Real-Estate, Art & NFT Bubbles Follow “Greater Fool” Theory | How Bill Gates & Warren Buffet Predicted The Crypto Crash

3 min read

The world has seen significantly worse economic lapses in the past, from 2008’s Real estate collapse to the dot-com bubble in the 90s. The crypto market crash could be the next major economic crisis. In such situations, experts can’t help but draw parallels with past market crashes. There are many similarities, but it is far too early to arrive at a conclusion. In such times, some recall Bill Gates’ comment about the crypto and NFT market being based on the greater fool theory.
 
“You don’t have to run faster than the bear to get away,” goes the adage. “You just have to run faster than the person next to you.” In the world of economics, this is known as the greater fool theory, which states that it doesn’t matter if an asset is risky, inflated, or worthless. The only thing that matters is that someone else is willing to buy it from you for more than you paid for it. In the past, it has typically been applied to “bubble markets” like art or housing, but more recently it has been applied to cryptocurrencies. It is too early to say whether cryptocurrencies are of no use or inherently overvalued. 

2007-08 Crisis Used Explains How the Crypto Market Bubble Burst in 2022

Usually, the greater fool theory is applied to market bubbles. When a product or asset sees a huge increase in value, usually rapidly and in a way that does not seem sustainable. Typically, market bubbles are caused by overly optimistic (or hopelessly naive) investors who sign up for unlikely projections about the future. Fools buy foolish products at foolish prices. However, where there are fools, there is business to be done. Here are two examples of how the greater fool theory works in real life.

Art. Mark Rothko’s No.7 sold for $82.5 million in 2021. That’s a lot of money for oil on canvas, and I’m not saying Rothko is a bad artist or a bad painter (on the contrary). A lot of people make a lot of money trading in art – some buy it because they love it, others do it to launder money. All that matters is that someone else will pay more for a work of art no matter how inflated or eye-wateringly expensive you or I think it is. Buying and selling art is not so much about finding good art as it is about finding fools who will see it as such (and buy it as such).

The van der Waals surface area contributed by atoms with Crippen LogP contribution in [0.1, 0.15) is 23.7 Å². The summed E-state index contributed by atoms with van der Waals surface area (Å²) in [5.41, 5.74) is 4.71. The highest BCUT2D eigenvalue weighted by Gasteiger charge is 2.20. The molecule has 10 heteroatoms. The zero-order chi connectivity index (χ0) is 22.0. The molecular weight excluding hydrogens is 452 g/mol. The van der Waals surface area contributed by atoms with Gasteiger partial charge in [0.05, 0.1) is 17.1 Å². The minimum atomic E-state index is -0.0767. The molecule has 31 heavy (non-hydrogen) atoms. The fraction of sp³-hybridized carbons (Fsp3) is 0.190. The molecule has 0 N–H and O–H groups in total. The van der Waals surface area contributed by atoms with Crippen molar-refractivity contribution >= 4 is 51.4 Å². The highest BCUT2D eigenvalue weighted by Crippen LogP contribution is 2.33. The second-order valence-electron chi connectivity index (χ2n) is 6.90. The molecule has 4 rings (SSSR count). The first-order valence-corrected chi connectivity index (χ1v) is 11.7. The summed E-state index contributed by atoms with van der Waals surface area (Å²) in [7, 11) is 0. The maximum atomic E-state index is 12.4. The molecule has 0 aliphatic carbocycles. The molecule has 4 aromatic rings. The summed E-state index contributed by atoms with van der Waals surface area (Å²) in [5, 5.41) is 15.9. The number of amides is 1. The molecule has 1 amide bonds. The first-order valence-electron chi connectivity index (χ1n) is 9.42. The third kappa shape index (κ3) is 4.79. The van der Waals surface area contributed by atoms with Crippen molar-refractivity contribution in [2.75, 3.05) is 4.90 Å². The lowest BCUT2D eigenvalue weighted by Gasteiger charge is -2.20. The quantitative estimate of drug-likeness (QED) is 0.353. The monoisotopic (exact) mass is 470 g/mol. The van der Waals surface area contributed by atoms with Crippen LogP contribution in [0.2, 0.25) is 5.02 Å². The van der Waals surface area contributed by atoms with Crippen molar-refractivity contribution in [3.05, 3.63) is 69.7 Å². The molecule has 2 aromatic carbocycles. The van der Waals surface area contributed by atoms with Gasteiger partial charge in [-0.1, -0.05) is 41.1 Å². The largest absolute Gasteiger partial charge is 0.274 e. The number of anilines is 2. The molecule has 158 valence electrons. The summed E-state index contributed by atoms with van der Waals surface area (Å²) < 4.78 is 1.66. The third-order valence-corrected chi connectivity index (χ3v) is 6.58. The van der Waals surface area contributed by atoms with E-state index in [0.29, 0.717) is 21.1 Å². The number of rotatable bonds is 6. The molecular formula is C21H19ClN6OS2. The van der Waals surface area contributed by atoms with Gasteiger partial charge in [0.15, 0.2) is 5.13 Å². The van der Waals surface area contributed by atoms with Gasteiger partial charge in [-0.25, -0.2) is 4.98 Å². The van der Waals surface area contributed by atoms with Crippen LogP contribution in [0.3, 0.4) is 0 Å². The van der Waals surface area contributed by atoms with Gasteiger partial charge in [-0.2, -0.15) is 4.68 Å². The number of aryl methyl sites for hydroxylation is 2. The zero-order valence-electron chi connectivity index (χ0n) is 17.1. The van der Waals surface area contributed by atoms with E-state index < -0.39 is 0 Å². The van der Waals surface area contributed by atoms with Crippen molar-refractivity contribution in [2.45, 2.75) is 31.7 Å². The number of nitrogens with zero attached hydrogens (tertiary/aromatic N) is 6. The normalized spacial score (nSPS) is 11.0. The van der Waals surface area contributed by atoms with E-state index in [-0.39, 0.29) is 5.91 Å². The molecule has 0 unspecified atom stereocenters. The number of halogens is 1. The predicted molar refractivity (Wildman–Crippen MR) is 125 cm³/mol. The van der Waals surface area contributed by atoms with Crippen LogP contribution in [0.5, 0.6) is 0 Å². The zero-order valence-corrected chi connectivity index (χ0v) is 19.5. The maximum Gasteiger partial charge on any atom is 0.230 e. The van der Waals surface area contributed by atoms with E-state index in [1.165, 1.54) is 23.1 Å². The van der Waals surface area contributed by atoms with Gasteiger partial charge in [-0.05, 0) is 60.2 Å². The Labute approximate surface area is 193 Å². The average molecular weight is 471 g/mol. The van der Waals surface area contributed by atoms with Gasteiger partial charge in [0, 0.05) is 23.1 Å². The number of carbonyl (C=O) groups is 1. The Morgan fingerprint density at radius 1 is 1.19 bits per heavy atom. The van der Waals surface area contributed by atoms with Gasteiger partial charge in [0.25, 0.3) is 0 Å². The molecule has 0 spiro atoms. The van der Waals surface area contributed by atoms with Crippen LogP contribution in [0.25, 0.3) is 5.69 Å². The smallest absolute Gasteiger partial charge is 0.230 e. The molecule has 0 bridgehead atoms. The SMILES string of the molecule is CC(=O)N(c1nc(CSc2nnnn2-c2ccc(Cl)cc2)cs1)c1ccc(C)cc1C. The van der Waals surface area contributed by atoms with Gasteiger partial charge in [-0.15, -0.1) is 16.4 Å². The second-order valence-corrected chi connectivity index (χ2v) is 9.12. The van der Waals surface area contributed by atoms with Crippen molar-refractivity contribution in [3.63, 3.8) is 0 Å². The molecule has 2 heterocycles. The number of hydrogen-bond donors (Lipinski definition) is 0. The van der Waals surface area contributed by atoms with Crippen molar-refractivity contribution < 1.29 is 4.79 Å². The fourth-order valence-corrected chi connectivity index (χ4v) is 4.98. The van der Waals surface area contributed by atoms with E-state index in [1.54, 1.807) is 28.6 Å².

Same with real estate. The financial crash of 2007-08 was caused by cheap credit, lax lending laws, and subprime mortgages. One of the pins that burst the bubble was when the market ran out of fools. It was widely believed before the crash that real estate values always increased, so bankers and speculators sold their (dodgy) loans to other banks for a profit, who then sold them again. When the assets began to go bad, a few banks – the last fools standing – went bankrupt, and the rest is history.

Why Are Gates & Buffet Against Cryptocurrencies & NFTs

Bill Gates told TechCrunch that NFTs (non-fungible tokens) and digital currencies were “100 percent based on greater fool theory.” Or, as Warren Buffett said in 2020, “Cryptocurrencies basically have no value.” All you can do is sell it.

Gates, Buffett, and various economists claim that cryptocurrency has no “real-world” value. Therefore, cryptocurrency is simply a bubble in which people try to out-fool each other. Nothing more than a money-making scheme to buy and sell higher. Crypto will collapse when people realize this. Is this a fair analysis of cryptocurrency?

Via this site Cryptocurrency and the “greater fool” theory of economics – Big Think

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